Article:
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February 15, 2017 by
Jay Medley
Some people are born with a natural grace that allows them a sense of balance that comes in useful in things like working out, dancing, and…well, walking. However, others have more of a natural tendency to be what we would call…clutzy or clumsy.

And while balance may not seem like it is extremely necessary in all aspects of life, it is actually quite important. And, even if you are graceful from a young age, balance is something that can be affected as time goes on. After all, the aging process can wear away at your natural ability to stay balanced, beginning gradually after the age of 30 in most people.

This is because muscles we use to stand and walk start to weaken, our strides get shorter and slower, and our vision declines. Experts say that balance is a, “use it or lose it,” way of being.

Fortunately, things like staying active and regular exercise help us to maintain our balance abilities. To improve your balance skills and to keep them sharp, take a look at these easy routines and tips below.

4 Simple Ways to Improve Your Balance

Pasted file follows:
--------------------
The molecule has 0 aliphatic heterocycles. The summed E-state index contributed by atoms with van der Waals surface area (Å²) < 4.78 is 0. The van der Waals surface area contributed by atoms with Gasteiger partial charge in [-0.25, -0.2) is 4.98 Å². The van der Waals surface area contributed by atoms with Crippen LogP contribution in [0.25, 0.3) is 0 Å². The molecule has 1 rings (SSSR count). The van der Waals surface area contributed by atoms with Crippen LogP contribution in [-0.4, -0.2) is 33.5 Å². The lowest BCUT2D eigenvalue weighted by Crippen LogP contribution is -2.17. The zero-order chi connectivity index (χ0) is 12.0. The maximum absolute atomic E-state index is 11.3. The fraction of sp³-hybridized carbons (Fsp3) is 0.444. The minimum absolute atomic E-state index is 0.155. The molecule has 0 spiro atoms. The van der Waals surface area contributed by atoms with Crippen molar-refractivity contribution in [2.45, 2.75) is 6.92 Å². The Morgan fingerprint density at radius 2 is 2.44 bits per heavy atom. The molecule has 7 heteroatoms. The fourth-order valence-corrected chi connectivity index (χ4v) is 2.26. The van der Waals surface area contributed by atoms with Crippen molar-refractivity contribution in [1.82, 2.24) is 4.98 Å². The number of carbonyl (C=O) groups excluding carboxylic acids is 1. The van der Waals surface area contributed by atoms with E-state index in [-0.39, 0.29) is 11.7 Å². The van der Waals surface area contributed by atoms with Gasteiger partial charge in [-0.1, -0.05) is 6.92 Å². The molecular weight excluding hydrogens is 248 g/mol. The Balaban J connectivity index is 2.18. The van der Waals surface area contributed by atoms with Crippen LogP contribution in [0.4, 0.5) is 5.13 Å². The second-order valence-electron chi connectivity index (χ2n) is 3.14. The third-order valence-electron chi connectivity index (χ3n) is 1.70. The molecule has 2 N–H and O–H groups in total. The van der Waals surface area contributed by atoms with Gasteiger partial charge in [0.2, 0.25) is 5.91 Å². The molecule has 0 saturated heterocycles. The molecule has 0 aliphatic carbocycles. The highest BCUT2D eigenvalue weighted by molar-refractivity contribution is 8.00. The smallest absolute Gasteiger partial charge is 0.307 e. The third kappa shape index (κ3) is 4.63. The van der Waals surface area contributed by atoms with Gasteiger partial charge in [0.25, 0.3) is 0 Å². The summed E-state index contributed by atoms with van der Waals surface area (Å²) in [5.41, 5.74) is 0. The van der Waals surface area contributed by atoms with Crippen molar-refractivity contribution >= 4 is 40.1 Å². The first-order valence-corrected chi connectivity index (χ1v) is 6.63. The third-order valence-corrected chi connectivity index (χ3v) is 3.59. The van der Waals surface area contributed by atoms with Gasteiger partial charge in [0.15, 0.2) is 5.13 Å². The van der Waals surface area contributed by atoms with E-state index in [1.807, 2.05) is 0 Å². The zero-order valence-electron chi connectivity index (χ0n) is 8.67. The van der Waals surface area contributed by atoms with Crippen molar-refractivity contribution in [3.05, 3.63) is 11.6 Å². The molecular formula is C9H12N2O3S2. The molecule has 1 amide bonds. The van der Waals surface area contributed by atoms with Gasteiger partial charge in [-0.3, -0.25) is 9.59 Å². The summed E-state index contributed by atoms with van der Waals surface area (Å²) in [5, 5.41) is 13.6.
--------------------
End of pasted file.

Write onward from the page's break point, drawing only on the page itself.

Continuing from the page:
Stand on one leg once in a while

Even doing this in short spurts helps to improve your balance. The great thing about this exercise is that you can do it while doing other things – multi-tasking! Try standing on one leg while you are washing your hands or folding laundry in approximately thirty second intervals, rotating legs.

Once you get good at this, try doing it on a more unstable surface like a cushion for an added challenge.

Take a yoga class

Yoga is scientifically proven to enhance your balance skills. Especially certain poses are meant for this, namely those like the mountain, chair, and tree poses. A Temple University student found that women 65 and older who took yoga twice-weekly or more for 9 weeks increased their ankle flexibility and showed more confidence walking.

A yoga class has tons of added benefits – such as reducing stress levels, boosting immunity, and aiding in digestion – so improving balance is just the cherry on top!

Get more rest

A good night’s sleep of seven or more hours helps to improve balance as it sharpens your reaction time, which is important in combatting against a fall. In fact, Prevention found that out of 3,000 older women studied, those who slept between five and seven hours of sleep each night were 40% more likely to take a fall than those who slept more than seven hours.

Do squats

While many people aren’t dying to do this intense exercise, it does have more benefits than shaping your legs and bum. It also plays a large role in strengthening your legs enough to combat against taking a spill.

All in all, maintaining a strong sense of balance and sharpening your ability is possible, but it may take some work. Luckily the exercises suggested for doing so are simple enough and can be fun, too!

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